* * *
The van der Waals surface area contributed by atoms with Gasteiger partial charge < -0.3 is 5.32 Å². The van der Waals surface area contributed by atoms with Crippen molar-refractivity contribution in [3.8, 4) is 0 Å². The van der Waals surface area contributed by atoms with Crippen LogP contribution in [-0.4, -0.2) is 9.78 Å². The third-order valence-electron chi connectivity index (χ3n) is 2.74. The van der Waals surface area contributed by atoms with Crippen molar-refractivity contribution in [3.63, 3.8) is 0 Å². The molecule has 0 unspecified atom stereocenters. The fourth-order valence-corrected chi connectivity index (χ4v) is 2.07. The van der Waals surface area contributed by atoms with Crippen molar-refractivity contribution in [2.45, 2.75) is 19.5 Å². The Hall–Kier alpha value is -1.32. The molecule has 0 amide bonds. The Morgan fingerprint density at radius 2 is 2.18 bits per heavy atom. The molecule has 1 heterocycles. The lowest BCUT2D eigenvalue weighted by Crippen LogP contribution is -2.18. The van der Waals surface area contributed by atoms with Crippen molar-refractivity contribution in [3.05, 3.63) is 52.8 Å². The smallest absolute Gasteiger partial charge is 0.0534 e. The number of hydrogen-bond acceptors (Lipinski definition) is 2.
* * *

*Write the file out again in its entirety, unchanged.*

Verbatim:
The van der Waals surface area contributed by atoms with Gasteiger partial charge < -0.3 is 5.32 Å². The van der Waals surface area contributed by atoms with Crippen molar-refractivity contribution in [3.8, 4) is 0 Å². The van der Waals surface area contributed by atoms with Crippen LogP contribution in [-0.4, -0.2) is 9.78 Å². The third-order valence-electron chi connectivity index (χ3n) is 2.74. The van der Waals surface area contributed by atoms with Crippen molar-refractivity contribution in [3.63, 3.8) is 0 Å². The molecule has 0 unspecified atom stereocenters. The fourth-order valence-corrected chi connectivity index (χ4v) is 2.07. The van der Waals surface area contributed by atoms with Crippen molar-refractivity contribution in [2.45, 2.75) is 19.5 Å². The Hall–Kier alpha value is -1.32. The molecule has 0 amide bonds. The Morgan fingerprint density at radius 2 is 2.18 bits per heavy atom. The molecule has 1 heterocycles. The lowest BCUT2D eigenvalue weighted by Crippen LogP contribution is -2.18. The van der Waals surface area contributed by atoms with Crippen molar-refractivity contribution in [3.05, 3.63) is 52.8 Å². The smallest absolute Gasteiger partial charge is 0.0534 e. The number of hydrogen-bond acceptors (Lipinski definition) is 2.